The New York Times published a piece last week in the Fashion & Style section called “Nursing Bras That Show Mothers in More Than Work Mode.’” That’s a loaded title, to say the least. So much of our discussion here at Strollerderby about breastfeeding has centered around the fact that women’s breasts are functional first, sexual second – or at least that they should be viewed that way by the public. Breastfeeding advocates continually argue that a mother’s exposed breasts shouldn’t be viewed as objects of desire but rather vehicles for nourishment.
So what happens then when we mix the sensual with the essential? Are lingerie-style nursing bras in “conspicuous hues like coral or purple, with added features like rhinestones, and coy nicknames like Awakened by Her Desire and She Craved a Little Decadence” a good idea? Or do they confuse an already confusing issue?
Lisa Ebbing, the marketing director at HOTmilk – a New Zealand company that produces nursing lingerie – says, “It’s really about celebrating the sexy woman inside the loving mother.” Women who have purchased HOTmilk products, like 20-year-old Kirsten Cannon, say the items make them feel more desirable. Cannon told the NYT, “I had reached a point that I’d almost forgotten who I was as a woman. I needed a pick-me-up. I needed my husband to look at me like I wasn’t just Georgia’s mom.” Poor girl. I’m sure it’s got to be terribly depressing to have the hard body of a 20-year-old and a husband who you can’t wait to wear a $40 lace panty set in front of. Imagine what it would feel like to be a 34-year-old single mother on the dating scene trying to make due with clearance lingerie from Target? (Ahem.)
All jokes aside, I’m in a different position than women buying nursing lingerie because I’m no longer nursing. I’m not saying pretty underthings don’t have their place (though it took me this many years plus a divorce to realize it’s nice to shave your legs and don some lace every once in a while), but I don’t understand why a woman would want to simultaneously mix business and pleasure, as it were. It’s not that I think nursing mothers shouldn’t also have a sex life – it’s that I don’t understand the need to feel sexy while nursing. Or rather to feel sexy in a way that is so put on and in a way that has nothing to do with the act of nursing itself. Anyone who has ever breastfed a baby knows there’s an intimate aspect to it, and that some women even orgasm while feeding their offspring. (Talk about a confusing experience!) So I don’t really understand the point of nursing lingerie. Isn’t nursing a child sort of sexy in its own right? Not in a lecherous way, but in a sensual, life-giving way. Not in a way that should make nursing mothers feel as if they’re performing a sexual act in public, but in a way that is just downright beautiful. Personally, I wouldn’t want to be married to a man who needed to see me in lace in order to find me alluring during the months I was nursing his child, you know? I divorced a man who looked at me like I was garbage when the doctor told me I should switch to formula because my daughter wasn’t gaining enough weight via breastfeeding, so I don’t ever want to be in a position again where I feel like my best – or my breast – isn’t good enough as is.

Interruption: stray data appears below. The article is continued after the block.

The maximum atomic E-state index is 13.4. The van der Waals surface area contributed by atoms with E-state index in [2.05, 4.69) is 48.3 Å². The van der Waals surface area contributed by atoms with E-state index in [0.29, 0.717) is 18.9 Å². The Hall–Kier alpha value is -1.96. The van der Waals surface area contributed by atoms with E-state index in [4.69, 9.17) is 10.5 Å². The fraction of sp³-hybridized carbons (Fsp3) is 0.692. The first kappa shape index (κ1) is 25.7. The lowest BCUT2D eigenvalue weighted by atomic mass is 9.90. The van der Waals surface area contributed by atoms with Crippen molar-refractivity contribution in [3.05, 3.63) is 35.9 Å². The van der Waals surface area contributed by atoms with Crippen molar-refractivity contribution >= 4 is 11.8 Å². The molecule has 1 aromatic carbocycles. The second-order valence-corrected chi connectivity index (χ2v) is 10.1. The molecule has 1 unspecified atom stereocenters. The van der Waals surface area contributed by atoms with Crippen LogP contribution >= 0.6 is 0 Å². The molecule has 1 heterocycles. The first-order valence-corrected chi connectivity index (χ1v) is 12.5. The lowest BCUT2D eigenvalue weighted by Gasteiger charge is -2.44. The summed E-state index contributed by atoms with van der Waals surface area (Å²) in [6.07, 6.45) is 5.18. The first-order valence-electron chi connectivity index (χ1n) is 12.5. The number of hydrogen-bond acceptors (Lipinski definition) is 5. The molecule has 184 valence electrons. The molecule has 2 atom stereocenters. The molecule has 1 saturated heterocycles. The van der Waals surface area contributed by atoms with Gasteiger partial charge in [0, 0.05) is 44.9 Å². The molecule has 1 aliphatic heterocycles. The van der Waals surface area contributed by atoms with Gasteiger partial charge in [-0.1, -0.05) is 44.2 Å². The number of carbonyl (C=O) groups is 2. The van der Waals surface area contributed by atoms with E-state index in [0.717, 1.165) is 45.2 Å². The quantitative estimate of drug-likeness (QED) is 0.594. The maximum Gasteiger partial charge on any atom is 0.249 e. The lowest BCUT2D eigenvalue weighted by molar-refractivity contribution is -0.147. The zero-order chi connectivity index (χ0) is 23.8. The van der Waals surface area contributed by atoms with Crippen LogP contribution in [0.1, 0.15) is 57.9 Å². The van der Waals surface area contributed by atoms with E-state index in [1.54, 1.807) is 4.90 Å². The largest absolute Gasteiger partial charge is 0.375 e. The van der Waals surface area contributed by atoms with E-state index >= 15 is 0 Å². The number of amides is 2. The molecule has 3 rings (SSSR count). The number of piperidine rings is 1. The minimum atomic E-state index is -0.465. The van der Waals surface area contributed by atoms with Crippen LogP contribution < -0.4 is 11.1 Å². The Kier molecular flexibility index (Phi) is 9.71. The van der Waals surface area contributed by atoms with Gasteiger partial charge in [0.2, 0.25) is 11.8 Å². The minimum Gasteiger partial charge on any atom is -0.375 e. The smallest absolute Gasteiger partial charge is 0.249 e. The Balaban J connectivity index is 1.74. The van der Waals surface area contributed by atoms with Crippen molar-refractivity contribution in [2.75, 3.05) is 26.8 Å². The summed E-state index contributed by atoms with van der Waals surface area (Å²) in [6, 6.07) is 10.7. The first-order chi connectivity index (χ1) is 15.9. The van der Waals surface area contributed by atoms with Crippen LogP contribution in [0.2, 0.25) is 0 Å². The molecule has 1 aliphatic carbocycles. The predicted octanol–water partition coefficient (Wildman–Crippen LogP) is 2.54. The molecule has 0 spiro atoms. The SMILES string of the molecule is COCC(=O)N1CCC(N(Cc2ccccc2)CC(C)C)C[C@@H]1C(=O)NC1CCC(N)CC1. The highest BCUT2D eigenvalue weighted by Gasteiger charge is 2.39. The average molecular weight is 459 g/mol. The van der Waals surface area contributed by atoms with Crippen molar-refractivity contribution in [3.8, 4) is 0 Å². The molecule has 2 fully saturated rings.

I’m concerned that with the advent of sexy breastfeeding gear, women might think that they’re failing if they don’t feel sexy or attractive post-partum while covered in poop and spit-up. I’d hate to think that “being sexy” is yet another burdensome cultural imperative new mothers will feel compelled to live up to. It’s bad enough women feel like they have to shed their pregnancy pounds immediately – now we have to nurse in lingerie before our c-scars have even healed? Good Lord.
Of course some will say that I’m over-thinking this, and that’s fine. There is a very obvious “to each her own” element here. I don’t object to women wanting to doll themselves up, but I also don’t understand what’s so horribly hideous about a plain white nursing bra, either. Designer Heidi Rauch of Belabumbum speaks to precisely what bothers me about the idea of sexy nursing wear. In her mind, the “new crop” of designs play “to the stereotypical end of what is sexy. It’s pushing the edge with rhinestones,” she says, adding, “Our stuff will make you feel better in your skin at a time when everything is feeling different, but it’s not like it’s overtly too sexy.” That sounds more my speed. You?
Enjoying nursing with Babble’s Best Breastfeeding Accessories!